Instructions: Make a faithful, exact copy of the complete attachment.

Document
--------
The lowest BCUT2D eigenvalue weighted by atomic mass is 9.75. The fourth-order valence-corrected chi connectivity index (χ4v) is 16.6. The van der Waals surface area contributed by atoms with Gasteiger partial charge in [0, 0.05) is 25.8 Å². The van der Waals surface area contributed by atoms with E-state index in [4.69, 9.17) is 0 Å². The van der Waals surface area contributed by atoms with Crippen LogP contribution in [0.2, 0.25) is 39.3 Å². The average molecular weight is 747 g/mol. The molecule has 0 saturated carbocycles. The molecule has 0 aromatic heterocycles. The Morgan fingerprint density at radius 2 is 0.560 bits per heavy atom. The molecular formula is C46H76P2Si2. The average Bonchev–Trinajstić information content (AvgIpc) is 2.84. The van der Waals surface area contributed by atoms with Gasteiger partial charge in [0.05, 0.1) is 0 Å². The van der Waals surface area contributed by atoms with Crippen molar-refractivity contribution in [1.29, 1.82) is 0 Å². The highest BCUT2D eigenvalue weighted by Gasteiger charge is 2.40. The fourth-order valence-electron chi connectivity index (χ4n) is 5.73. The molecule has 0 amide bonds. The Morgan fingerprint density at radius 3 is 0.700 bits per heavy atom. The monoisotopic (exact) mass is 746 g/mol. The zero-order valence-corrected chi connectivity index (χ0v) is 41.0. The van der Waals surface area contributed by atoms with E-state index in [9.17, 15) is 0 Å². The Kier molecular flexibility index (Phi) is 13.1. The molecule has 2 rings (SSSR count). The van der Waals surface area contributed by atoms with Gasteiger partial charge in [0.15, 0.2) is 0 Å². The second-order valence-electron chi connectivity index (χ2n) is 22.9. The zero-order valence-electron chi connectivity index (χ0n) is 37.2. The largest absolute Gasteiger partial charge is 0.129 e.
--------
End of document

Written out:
The lowest BCUT2D eigenvalue weighted by atomic mass is 9.75. The fourth-order valence-corrected chi connectivity index (χ4v) is 16.6. The van der Waals surface area contributed by atoms with Gasteiger partial charge in [0, 0.05) is 25.8 Å². The van der Waals surface area contributed by atoms with E-state index in [4.69, 9.17) is 0 Å². The van der Waals surface area contributed by atoms with Crippen LogP contribution in [0.2, 0.25) is 39.3 Å². The average molecular weight is 747 g/mol. The molecule has 0 saturated carbocycles. The molecule has 0 aromatic heterocycles. The Morgan fingerprint density at radius 2 is 0.560 bits per heavy atom. The molecular formula is C46H76P2Si2. The average Bonchev–Trinajstić information content (AvgIpc) is 2.84. The van der Waals surface area contributed by atoms with Gasteiger partial charge in [0.05, 0.1) is 0 Å². The van der Waals surface area contributed by atoms with Crippen molar-refractivity contribution in [1.29, 1.82) is 0 Å². The highest BCUT2D eigenvalue weighted by Gasteiger charge is 2.40. The fourth-order valence-electron chi connectivity index (χ4n) is 5.73. The molecule has 0 amide bonds. The Morgan fingerprint density at radius 3 is 0.700 bits per heavy atom. The monoisotopic (exact) mass is 746 g/mol. The zero-order valence-corrected chi connectivity index (χ0v) is 41.0. The van der Waals surface area contributed by atoms with E-state index in [9.17, 15) is 0 Å². The Kier molecular flexibility index (Phi) is 13.1. The molecule has 2 rings (SSSR count). The van der Waals surface area contributed by atoms with Gasteiger partial charge in [0.15, 0.2) is 0 Å². The second-order valence-electron chi connectivity index (χ2n) is 22.9. The zero-order valence-electron chi connectivity index (χ0n) is 37.2. The largest absolute Gasteiger partial charge is 0.129 e.